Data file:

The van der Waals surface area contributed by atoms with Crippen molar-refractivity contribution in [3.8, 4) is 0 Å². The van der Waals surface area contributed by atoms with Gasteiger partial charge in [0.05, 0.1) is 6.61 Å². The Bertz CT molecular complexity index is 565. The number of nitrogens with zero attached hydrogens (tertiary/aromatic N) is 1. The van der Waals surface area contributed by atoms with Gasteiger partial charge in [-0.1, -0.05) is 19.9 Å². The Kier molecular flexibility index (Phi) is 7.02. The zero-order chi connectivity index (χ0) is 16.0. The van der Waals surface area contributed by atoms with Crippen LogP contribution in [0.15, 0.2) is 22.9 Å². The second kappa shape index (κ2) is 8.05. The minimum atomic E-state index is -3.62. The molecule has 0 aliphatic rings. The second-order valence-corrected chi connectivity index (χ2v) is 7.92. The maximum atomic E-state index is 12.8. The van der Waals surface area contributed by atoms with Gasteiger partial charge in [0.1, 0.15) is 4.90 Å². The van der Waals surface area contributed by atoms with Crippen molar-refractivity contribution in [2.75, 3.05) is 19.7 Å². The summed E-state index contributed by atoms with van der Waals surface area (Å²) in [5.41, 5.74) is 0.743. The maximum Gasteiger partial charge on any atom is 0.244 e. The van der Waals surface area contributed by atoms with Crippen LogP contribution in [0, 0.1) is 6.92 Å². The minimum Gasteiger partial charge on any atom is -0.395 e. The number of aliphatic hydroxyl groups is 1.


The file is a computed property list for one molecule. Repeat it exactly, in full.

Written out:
The van der Waals surface area contributed by atoms with Crippen molar-refractivity contribution in [3.8, 4) is 0 Å². The van der Waals surface area contributed by atoms with Gasteiger partial charge in [0.05, 0.1) is 6.61 Å². The Bertz CT molecular complexity index is 565. The number of nitrogens with zero attached hydrogens (tertiary/aromatic N) is 1. The van der Waals surface area contributed by atoms with Gasteiger partial charge in [-0.1, -0.05) is 19.9 Å². The Kier molecular flexibility index (Phi) is 7.02. The zero-order chi connectivity index (χ0) is 16.0. The van der Waals surface area contributed by atoms with Crippen LogP contribution in [0.15, 0.2) is 22.9 Å². The second kappa shape index (κ2) is 8.05. The minimum atomic E-state index is -3.62. The molecule has 0 aliphatic rings. The second-order valence-corrected chi connectivity index (χ2v) is 7.92. The maximum atomic E-state index is 12.8. The van der Waals surface area contributed by atoms with Gasteiger partial charge in [0.1, 0.15) is 4.90 Å². The van der Waals surface area contributed by atoms with Crippen molar-refractivity contribution in [2.75, 3.05) is 19.7 Å². The summed E-state index contributed by atoms with van der Waals surface area (Å²) in [5.41, 5.74) is 0.743. The maximum Gasteiger partial charge on any atom is 0.244 e. The van der Waals surface area contributed by atoms with Crippen LogP contribution in [0, 0.1) is 6.92 Å². The minimum Gasteiger partial charge on any atom is -0.395 e. The number of aliphatic hydroxyl groups is 1.